November 2015 – February 2018
Wildflower Turf Ltd, Janine Robinson (University of Portsmouth).
Sustainable Urban Drainage systems (SUDs) have really come to the fore in recent years due to the increased occurrence of significantly damaging flood events in the UK and around the world, and the need to find a better planning solution dealing with increased surface water, particularly in urban areas, that also dovetails with the all- important green infrastructure agenda.
New build developments and expanding transport infrastructure tend to interrupt rainfall and the natural movement of water, and with greater surface areas of non-permeable materials, a fast influx of rainfall will inevitably lead to flooding and an increased potential for erosive damage downstream and pollution by contaminated water.
Janine Robinson from Portsmouth University wanted to gain a greater understanding of how grasses and wildflowers could play a role in slowing the water flow, therefore reducing erosion and giving the vegetation and soil an opportunity to absorb and ‘lock in’ water borne pollutants.
Water borne pollutants tend to be grouped into either: Metals (which have been extensively studied) or PAHs (Polycyclic Aromatic Hydrocarbons). Janine wanted to focus on the impact and journey of man-made PAHs often created by vehicle emissions; brake dust; oil found in road run-off.
Her research encompassed trials using 5 main PAHs including the carcinogenic Benzopyrene. She wanted to look into how pollutants could either be retained or actively absorbed by plants.
At the outset of the project a model swale just under 10m in length was set up, with turf supplied by Wildflower Turf Ltd bedded in during the end of November 2015. The turf was laid on a 30cm bed of soil to allow sediment samples to be taken at depth.
The research then focussed on gaining an understanding of the hydrology of the model swale, looking at wet and dry sediment and also low and dense vegetation, with the vegetation cut down to simulate the maintenance that might occur in an urban area.
A pollutant source heavy in PAHs was then introduced to the swale as a simulated storm event; i.e. 1,000 litres of water was introduced over a 30-minute period, with the pollutant source (500 litres) sent down the swale during the first 15 minutes of the simulated storm event.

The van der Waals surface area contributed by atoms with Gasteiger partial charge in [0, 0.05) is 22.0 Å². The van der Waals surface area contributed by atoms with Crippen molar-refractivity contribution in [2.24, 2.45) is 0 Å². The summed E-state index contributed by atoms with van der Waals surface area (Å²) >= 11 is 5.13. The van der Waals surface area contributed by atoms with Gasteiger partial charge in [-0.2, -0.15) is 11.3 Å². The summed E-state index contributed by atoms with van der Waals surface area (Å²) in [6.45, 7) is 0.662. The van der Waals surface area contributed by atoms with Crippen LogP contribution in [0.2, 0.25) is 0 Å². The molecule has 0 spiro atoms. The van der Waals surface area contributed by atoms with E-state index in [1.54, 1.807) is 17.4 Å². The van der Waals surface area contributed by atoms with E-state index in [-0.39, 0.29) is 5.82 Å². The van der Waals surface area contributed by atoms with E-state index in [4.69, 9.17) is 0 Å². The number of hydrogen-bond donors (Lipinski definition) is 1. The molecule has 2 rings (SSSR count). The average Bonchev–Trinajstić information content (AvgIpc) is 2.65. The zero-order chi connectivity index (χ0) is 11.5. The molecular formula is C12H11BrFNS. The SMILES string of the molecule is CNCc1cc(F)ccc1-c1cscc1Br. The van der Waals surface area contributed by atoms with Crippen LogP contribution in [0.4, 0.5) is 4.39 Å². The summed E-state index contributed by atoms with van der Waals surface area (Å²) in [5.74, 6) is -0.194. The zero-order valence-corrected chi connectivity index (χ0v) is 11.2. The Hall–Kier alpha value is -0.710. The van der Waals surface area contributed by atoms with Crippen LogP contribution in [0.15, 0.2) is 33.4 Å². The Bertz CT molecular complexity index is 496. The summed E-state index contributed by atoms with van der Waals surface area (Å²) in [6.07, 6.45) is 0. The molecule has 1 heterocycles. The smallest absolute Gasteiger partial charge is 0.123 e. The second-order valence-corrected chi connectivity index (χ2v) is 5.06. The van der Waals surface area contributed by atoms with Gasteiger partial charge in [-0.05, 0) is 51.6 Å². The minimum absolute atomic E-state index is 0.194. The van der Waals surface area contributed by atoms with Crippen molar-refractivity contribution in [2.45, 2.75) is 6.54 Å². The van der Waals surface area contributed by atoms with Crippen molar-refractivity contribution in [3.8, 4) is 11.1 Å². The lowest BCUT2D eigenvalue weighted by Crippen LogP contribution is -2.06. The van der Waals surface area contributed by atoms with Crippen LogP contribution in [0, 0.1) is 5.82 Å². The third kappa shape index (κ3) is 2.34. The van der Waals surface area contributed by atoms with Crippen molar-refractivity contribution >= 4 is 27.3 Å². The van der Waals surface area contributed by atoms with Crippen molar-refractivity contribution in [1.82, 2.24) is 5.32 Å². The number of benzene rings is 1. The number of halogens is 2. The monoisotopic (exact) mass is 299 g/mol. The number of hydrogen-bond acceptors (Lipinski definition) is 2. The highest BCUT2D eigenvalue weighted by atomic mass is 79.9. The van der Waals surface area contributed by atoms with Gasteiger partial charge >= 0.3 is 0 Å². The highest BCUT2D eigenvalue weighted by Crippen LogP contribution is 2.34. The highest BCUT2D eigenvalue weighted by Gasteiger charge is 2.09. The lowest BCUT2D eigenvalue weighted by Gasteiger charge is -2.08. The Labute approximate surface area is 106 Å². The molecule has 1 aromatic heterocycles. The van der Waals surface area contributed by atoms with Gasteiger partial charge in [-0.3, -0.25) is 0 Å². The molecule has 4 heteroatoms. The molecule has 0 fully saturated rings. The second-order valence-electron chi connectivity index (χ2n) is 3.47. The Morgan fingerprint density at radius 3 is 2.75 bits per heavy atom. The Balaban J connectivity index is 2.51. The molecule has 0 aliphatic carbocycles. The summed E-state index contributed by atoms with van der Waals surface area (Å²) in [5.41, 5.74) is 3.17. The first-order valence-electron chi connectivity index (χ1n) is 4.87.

Regular, simulated storm events were repeated, with sediment samples taken every two weeks to assess pollutant levels. Runoff out the end of the swale was also collected regularly to allow the output of water quantity to be monitored. Samples have then been taken in between the simulated rain events to assess the degradation of pollutants over time. Secondary mesocosms (more detailed experimental systems) have also been built to prove that it is the plants that are causing the reduction in pollutants, with these experiments currently in progress.
- While still ongoing, certain key observations have been recorded:
- After being subjected to intense pollution, recovery of the plants has been swift, with no visible effect to the growth of the plants
- In the 18 months since bedding in the turf, the root system is mainly located within the top 5cm of soil. Fine roots are penetrating further, but the dense structure of the planting is limited to the upper layer
- Subsequent to the storm events, there was a four-fold increase in the average presence of PAHs in the soil which shows successful capture of the pollutants
- The majority of pollution has been detected in the top 5cm of soil, potentially suggesting that the root system is aiding the retention of pollutants, although this requires further investigation
- PAH levels are significantly lower in the 5-10cm layer compared to the 0-5cm layer for the heavier PAHs. This significant decrease in certain PAHs between the layers sampled indicate that the planted layer traps and retains the particle-bound pollutants.
“Based on evidence so far collated it is clear that vegetated swales show significant improvement in water quality.”
Janine Robinson, University of Portsmouth